Asparagus is my favorite vegetable. I am grateful when I can find it out of season in the local grocery store. But there is nothing like asparagus right out of the garden.
I first experienced this years ago when I was in graduate school in Mississippi. Four of us were renting a house that had an overgrown garden out back. One day in early spring, we were looking at the back yard, and one of the others noticed something. “I think that is asparagus!” she gasped. How could that be, since we had never planted anything? She explained that asparagus is a perennial which returns year after year with minimal care. We had found a gold mine.
That night we steamed the first asparagus I have ever eaten straight from the garden, and I have never looked back.
In our last garden, Jerry and I harvested asparagus for about 10 years. We bought mature roots to plant the first year we lived there, and even though you’re not supposed to harvest them that first spring, we might have picked a few just to make sure they were going to taste okay. They did. Every year they produced more and more. When we moved here, we did the same thing. A good asparagus bed, I am told, will last thirty years.
For about eight weeks every spring, starting around the first of April, one of us goes into the garden every day or two and harvests at least a half pound of asparagus – sometimes much more. I never tire of it. When Jerry is out of town during asparagus season, I tell myself it doesn’t keep very well and I eat whatever comes in, knowing it would have easily fed two if he had been there. I should feel guilty about that but I don’t. I just feel happy.
Now here’s the thing that does make me feel guilty: until we moved here, I had never planted the asparagus I eat. In Mississippi, some previous dweller planted those lovely stalks which later gave me such pleasure. Did she hate to leave them? Did he want to dig them up and take them with him? It didn’t matter. My housemates and I took them over. Even in our last house, when Jerry and I bought the asparagus roots, he is the one who ended up doing all the work. And let me tell you, asparagus planting is work. You have to dig a trench about eighteen inches deep so the roots will survive the winter. Then you lay the roots out so they are not tangled up with each other, and you cover them back up with the soil you have improved with such things as sand and peat moss. That may not sound too terribly bad, until I tell you that, because I love asparagus so much, I insisted we purchase three sets of twenty roots. When they came, we had over seventy of them. Jerry dug an eighteen-inch-deep, twelve-inch-wide trench over 100 feet long to accommodate all my asparagus. The problem is, I can’t remember what I was doing that day which prohibited me from helping him. I hope I also was doing something constructive in the garden (was it preparing the other beds for spring crops?). I seem to recall being present when the digging was going on, but having other work to do. All I know is, I reaped the fruit of all his labor.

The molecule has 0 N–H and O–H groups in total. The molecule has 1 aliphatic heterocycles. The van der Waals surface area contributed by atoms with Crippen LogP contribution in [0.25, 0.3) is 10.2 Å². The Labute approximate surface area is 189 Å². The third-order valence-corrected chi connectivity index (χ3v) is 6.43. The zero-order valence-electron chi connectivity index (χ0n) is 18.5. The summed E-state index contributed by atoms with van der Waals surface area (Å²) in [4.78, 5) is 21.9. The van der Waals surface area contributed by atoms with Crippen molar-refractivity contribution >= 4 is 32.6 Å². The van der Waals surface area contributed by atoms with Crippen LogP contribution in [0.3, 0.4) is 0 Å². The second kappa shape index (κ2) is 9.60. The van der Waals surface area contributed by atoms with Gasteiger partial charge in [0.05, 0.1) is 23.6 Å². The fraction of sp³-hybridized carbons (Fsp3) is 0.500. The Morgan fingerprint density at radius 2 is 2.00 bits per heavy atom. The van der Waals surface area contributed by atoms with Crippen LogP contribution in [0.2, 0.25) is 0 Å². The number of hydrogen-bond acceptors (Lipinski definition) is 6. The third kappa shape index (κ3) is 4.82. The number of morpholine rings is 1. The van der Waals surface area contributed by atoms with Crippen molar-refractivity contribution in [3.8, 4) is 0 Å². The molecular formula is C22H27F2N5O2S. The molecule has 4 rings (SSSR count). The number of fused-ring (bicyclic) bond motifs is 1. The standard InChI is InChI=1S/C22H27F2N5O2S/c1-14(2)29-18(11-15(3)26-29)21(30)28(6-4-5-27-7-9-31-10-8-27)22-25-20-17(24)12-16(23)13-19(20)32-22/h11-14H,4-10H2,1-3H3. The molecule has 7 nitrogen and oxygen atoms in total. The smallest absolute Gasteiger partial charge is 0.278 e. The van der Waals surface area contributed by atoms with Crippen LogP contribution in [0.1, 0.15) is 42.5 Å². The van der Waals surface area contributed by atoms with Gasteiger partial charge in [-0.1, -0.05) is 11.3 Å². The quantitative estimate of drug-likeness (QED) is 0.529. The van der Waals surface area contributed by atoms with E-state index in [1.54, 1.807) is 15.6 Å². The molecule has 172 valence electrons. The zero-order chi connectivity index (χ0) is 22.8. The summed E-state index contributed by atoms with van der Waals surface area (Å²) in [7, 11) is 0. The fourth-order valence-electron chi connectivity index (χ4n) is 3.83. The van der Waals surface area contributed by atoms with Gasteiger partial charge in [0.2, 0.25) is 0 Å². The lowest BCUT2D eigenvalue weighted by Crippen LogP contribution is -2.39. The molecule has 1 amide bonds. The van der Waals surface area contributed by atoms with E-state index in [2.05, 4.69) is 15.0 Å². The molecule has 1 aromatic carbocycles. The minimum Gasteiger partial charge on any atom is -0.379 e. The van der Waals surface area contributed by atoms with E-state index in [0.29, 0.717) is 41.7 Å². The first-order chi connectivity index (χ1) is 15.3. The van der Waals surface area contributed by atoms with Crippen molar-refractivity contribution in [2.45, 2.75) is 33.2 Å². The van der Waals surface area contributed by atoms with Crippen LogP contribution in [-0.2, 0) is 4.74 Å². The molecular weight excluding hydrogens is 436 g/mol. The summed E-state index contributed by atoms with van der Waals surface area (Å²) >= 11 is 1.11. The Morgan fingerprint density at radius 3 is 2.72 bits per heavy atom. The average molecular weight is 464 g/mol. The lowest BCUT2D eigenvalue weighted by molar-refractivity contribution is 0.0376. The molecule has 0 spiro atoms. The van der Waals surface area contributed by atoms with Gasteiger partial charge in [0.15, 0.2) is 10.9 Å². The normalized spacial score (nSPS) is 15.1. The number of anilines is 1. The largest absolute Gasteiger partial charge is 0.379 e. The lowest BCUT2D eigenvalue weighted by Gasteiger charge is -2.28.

My asparagus guilt issues reflect some of the best parts of my life. It seems that for much of the joy that comes to my life, others have done the hard work. When we married, I was twenty-eight and childless and he was the father of two teenaged girls. As with all married couples, we made and meant our vows to love and care for each other and our families (meaning my parents – his had died young – and his daughters), not knowing what those vows would mean as the years passed. For me, they have meant almost nothing but gift. I found two young women who welcomed me into their family. And I found myself a Meemaw at an early age.
This, I have to say, is the best gift of all. Now there are five grandchildren. They are the joy of our lives. This should not have been a surprise, as I know many grandparents who find their grandchildren to be a source of continual happiness. But there is a difference between me and most of the grandparents I know. I am a “step”-grandmother, and have no real right to grandmotherhood. Every moment is pure gift. The joy seems that much sweeter because of it.
How much of our lives is gift. We reap where we have not sown. We find joy in the things other people have produced. It is true that we don’t deserve these things; that is what is meant by the word “gift.”
When Jesus talked about loving one another, he said that is how the disciples of his would be known. It was a new commandment. To love each other is pure gift, because no matter who we are, we never fully deserve the love of other people.
I wonder what gifts of love have been passed on to you. Are there people in your life, either dead now or still around, who have given you undeserved gifts of love, of attention, of support? You have another joy; you can now pass these gifts on to others.
Are there times when you see things on the news about food shortages or lack of clean water or violence or people made homeless by natural disaster in other (often far away) places? Does this make you feel grateful, or even a bit guilty because we live comfortably? Instead of guilt, we are given the opportunity to share these gifts of love. That’s what they are there for.
And if you need a little asparagus for your supper tonight, just give me a call.
© Melissa Bane Sevier